Opponents of TransCanada’s Keystone XL pipeline—from indigenous and environmental groups to local farmers and ranchers—celebrated a win in court after a federal judge ruled on Friday that the fossil fuel giant cannot conduct pre-construction work on the pipeline until the full environmental review ordered last month is complete.
“Somehow TransCanada still hasn’t gotten the message that Keystone XL is a lost cause,” observed Sierra Club senior attorney Doug Hayes. “We’ve held off construction of this dirty tar sands pipeline for a decade because it would be a bad deal for the American people, and [Friday’s] ruling is yet another reminder that it will never be built.”
The ruling from US District Court Judge Brian Morris of Great Falls, Montana followed a November decision which found that the Trump administration ignored “prior factual findings related to climate change” and relied on “outdated information” regarding Keystone XL’s threat to endangered species, tribal lands, and regional water resources when issuing a permit for the pipeline.
In a move denounced as “corporate bulling at its worst” by Friends of the Earth legal director Marcie Keever, TransCanada had sought permission to conduct pre-construction work. Morris ruled that Calgary-based company may continue activities such as security efforts and conducting surveys needed to revise the environmental review, but barred all field activities along the proposed route.
“Farmers and ranchers thank the judge for seeing through TransCanada’s transparent power grab,” added Bold Alliance president Jane Kleeb. “We want our property rights and water protected, yet all the Trump administration cares about is aiding a foreign oil corporation.”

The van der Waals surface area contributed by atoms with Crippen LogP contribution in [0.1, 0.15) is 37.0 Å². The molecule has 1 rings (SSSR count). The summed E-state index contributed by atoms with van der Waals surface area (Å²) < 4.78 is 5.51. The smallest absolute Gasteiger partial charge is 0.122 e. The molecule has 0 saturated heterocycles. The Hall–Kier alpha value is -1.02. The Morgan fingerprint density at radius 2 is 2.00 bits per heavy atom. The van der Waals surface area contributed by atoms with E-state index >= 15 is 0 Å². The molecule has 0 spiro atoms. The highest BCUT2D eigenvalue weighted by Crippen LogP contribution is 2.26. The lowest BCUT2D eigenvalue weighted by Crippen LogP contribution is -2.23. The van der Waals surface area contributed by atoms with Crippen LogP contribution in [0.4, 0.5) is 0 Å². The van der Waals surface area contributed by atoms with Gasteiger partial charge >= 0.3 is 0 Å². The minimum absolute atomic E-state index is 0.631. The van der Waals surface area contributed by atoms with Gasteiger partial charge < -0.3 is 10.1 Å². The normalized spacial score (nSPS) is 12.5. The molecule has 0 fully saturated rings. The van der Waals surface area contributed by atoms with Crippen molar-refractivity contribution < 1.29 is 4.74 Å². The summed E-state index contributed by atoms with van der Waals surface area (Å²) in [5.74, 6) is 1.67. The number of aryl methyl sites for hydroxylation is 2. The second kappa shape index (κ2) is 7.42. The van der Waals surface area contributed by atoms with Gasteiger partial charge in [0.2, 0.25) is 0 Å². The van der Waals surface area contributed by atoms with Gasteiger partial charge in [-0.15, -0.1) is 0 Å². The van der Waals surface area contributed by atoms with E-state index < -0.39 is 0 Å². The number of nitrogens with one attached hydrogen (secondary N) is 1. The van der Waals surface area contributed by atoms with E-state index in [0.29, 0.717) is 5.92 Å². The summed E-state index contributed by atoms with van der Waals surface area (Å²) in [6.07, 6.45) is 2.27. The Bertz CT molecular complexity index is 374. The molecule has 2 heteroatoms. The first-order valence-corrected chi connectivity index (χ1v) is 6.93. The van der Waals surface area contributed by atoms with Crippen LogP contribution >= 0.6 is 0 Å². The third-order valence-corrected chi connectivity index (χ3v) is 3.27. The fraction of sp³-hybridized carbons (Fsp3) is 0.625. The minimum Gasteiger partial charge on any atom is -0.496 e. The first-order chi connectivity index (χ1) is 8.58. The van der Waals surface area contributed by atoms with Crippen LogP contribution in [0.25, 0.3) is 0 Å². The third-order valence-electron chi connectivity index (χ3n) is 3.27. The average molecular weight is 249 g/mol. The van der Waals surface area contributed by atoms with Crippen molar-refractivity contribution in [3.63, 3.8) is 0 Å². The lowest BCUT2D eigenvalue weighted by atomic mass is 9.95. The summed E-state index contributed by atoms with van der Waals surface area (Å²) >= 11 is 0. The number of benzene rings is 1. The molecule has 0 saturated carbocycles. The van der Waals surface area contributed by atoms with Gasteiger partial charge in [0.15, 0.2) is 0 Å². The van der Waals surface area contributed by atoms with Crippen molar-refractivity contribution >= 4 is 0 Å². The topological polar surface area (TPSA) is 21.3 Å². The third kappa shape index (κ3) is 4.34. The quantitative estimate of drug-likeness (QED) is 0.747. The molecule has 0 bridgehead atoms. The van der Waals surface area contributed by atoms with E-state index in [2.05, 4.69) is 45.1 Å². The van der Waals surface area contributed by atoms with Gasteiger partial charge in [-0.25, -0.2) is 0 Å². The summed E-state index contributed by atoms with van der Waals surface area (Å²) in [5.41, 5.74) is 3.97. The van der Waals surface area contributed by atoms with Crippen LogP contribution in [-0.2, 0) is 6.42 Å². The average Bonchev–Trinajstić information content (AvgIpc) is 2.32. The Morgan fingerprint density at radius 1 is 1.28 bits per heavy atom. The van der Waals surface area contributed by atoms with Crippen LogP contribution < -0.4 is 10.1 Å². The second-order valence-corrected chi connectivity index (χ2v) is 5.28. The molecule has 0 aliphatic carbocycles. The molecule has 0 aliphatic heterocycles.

Calling the judge’s latest decision “one more victory for the rule of law over this reckless and risky project,” Natural Resource Defense Council senior attorney Jackie Prange said: “Keystone XL cannot be built unless and until the Trump administration complies with the law. So far, we’ve seen no indication that it plans to do so.”
Jared Margolis, a senior attorney at the Center for Biological Diversity, agreed—concluding that “if the Trump administration takes an honest look at Keystone XL’s impacts, it won’t be able to justify this horrible climate-killing project.”
Critics of the Keystone XL continue to battle it in court and on the ground by organizing protests, installing solar panels along the proposed path, and returning land to local tribes in hopes of blocking the hotly contested project.
Bill McKibben, co-founder of 350.org, turned to Twitter after the ruling to thanks those who have continued the fight against the project:
Month after month, year after year, good lawyers help make sure Keystone Pipeline doesn't get built. Another win today–many thanks @CenterForBioDiv @BoldNebraska @SierraClub @NRDC @foe_us https://t.co/YnZGMCvB0M
— Bill McKibben (@billmckibben) December 8, 2018